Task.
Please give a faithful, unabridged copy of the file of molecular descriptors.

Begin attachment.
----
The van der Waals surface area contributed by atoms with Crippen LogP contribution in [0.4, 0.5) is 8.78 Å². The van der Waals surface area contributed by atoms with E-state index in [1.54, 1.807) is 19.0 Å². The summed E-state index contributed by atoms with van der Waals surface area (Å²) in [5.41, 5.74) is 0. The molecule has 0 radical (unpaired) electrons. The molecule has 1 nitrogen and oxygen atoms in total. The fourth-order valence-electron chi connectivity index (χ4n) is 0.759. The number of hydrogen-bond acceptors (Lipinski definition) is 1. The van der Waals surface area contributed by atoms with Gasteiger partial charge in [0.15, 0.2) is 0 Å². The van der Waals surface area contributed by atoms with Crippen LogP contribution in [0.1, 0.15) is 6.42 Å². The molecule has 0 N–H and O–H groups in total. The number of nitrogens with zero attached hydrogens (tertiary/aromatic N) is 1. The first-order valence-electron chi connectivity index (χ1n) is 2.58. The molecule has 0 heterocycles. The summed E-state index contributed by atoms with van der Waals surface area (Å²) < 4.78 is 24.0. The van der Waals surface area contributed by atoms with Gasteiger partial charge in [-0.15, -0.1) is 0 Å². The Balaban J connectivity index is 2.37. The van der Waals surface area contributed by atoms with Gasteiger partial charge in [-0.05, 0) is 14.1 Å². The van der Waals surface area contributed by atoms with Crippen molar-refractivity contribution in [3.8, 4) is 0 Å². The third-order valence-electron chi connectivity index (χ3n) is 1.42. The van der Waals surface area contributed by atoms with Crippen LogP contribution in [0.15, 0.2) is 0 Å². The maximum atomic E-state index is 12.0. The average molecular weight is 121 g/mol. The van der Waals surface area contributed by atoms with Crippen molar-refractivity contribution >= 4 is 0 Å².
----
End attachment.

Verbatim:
The van der Waals surface area contributed by atoms with Crippen LogP contribution in [0.4, 0.5) is 8.78 Å². The van der Waals surface area contributed by atoms with E-state index in [1.54, 1.807) is 19.0 Å². The summed E-state index contributed by atoms with van der Waals surface area (Å²) in [5.41, 5.74) is 0. The molecule has 0 radical (unpaired) electrons. The molecule has 1 nitrogen and oxygen atoms in total. The fourth-order valence-electron chi connectivity index (χ4n) is 0.759. The number of hydrogen-bond acceptors (Lipinski definition) is 1. The van der Waals surface area contributed by atoms with Gasteiger partial charge in [0.15, 0.2) is 0 Å². The van der Waals surface area contributed by atoms with Crippen LogP contribution in [0.1, 0.15) is 6.42 Å². The molecule has 0 N–H and O–H groups in total. The number of nitrogens with zero attached hydrogens (tertiary/aromatic N) is 1. The first-order valence-electron chi connectivity index (χ1n) is 2.58. The molecule has 0 heterocycles. The summed E-state index contributed by atoms with van der Waals surface area (Å²) < 4.78 is 24.0. The van der Waals surface area contributed by atoms with Gasteiger partial charge in [-0.15, -0.1) is 0 Å². The Balaban J connectivity index is 2.37. The van der Waals surface area contributed by atoms with Gasteiger partial charge in [-0.05, 0) is 14.1 Å². The van der Waals surface area contributed by atoms with Crippen molar-refractivity contribution in [3.8, 4) is 0 Å². The third-order valence-electron chi connectivity index (χ3n) is 1.42. The van der Waals surface area contributed by atoms with Crippen LogP contribution in [0.15, 0.2) is 0 Å². The maximum atomic E-state index is 12.0. The average molecular weight is 121 g/mol. The van der Waals surface area contributed by atoms with Crippen molar-refractivity contribution >= 4 is 0 Å².